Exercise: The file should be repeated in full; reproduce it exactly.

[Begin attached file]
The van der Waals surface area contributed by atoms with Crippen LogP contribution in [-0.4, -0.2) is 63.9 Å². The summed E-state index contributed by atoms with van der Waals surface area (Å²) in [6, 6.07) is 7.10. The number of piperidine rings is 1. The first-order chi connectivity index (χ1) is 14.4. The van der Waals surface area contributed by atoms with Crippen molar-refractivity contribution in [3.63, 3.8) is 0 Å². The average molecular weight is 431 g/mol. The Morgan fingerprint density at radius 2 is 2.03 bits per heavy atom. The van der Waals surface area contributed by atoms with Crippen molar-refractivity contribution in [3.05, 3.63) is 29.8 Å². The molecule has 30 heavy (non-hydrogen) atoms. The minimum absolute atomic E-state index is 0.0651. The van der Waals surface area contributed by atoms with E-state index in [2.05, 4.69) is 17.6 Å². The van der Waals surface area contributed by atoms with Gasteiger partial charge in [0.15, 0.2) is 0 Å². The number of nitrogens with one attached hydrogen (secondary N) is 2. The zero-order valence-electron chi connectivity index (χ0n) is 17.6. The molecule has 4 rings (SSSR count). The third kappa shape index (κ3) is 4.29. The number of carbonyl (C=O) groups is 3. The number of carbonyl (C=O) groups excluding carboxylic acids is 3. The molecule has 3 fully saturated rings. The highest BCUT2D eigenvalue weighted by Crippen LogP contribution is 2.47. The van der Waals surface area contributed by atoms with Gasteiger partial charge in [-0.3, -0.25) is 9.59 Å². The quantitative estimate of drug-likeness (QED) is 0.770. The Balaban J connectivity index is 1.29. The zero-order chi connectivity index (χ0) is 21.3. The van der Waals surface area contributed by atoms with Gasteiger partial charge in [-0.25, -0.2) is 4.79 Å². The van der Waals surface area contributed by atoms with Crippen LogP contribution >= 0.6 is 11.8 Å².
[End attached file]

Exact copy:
The van der Waals surface area contributed by atoms with Crippen LogP contribution in [-0.4, -0.2) is 63.9 Å². The summed E-state index contributed by atoms with van der Waals surface area (Å²) in [6, 6.07) is 7.10. The number of piperidine rings is 1. The first-order chi connectivity index (χ1) is 14.4. The van der Waals surface area contributed by atoms with Crippen molar-refractivity contribution in [3.63, 3.8) is 0 Å². The average molecular weight is 431 g/mol. The Morgan fingerprint density at radius 2 is 2.03 bits per heavy atom. The van der Waals surface area contributed by atoms with Crippen molar-refractivity contribution in [3.05, 3.63) is 29.8 Å². The molecule has 30 heavy (non-hydrogen) atoms. The minimum absolute atomic E-state index is 0.0651. The van der Waals surface area contributed by atoms with E-state index in [2.05, 4.69) is 17.6 Å². The van der Waals surface area contributed by atoms with Gasteiger partial charge in [0.15, 0.2) is 0 Å². The number of nitrogens with one attached hydrogen (secondary N) is 2. The zero-order valence-electron chi connectivity index (χ0n) is 17.6. The molecule has 4 rings (SSSR count). The third kappa shape index (κ3) is 4.29. The number of carbonyl (C=O) groups is 3. The number of carbonyl (C=O) groups excluding carboxylic acids is 3. The molecule has 3 fully saturated rings. The highest BCUT2D eigenvalue weighted by Crippen LogP contribution is 2.47. The van der Waals surface area contributed by atoms with Gasteiger partial charge in [-0.3, -0.25) is 9.59 Å². The quantitative estimate of drug-likeness (QED) is 0.770. The Balaban J connectivity index is 1.29. The zero-order chi connectivity index (χ0) is 21.3. The van der Waals surface area contributed by atoms with Gasteiger partial charge in [-0.25, -0.2) is 4.79 Å². The van der Waals surface area contributed by atoms with Crippen LogP contribution >= 0.6 is 11.8 Å².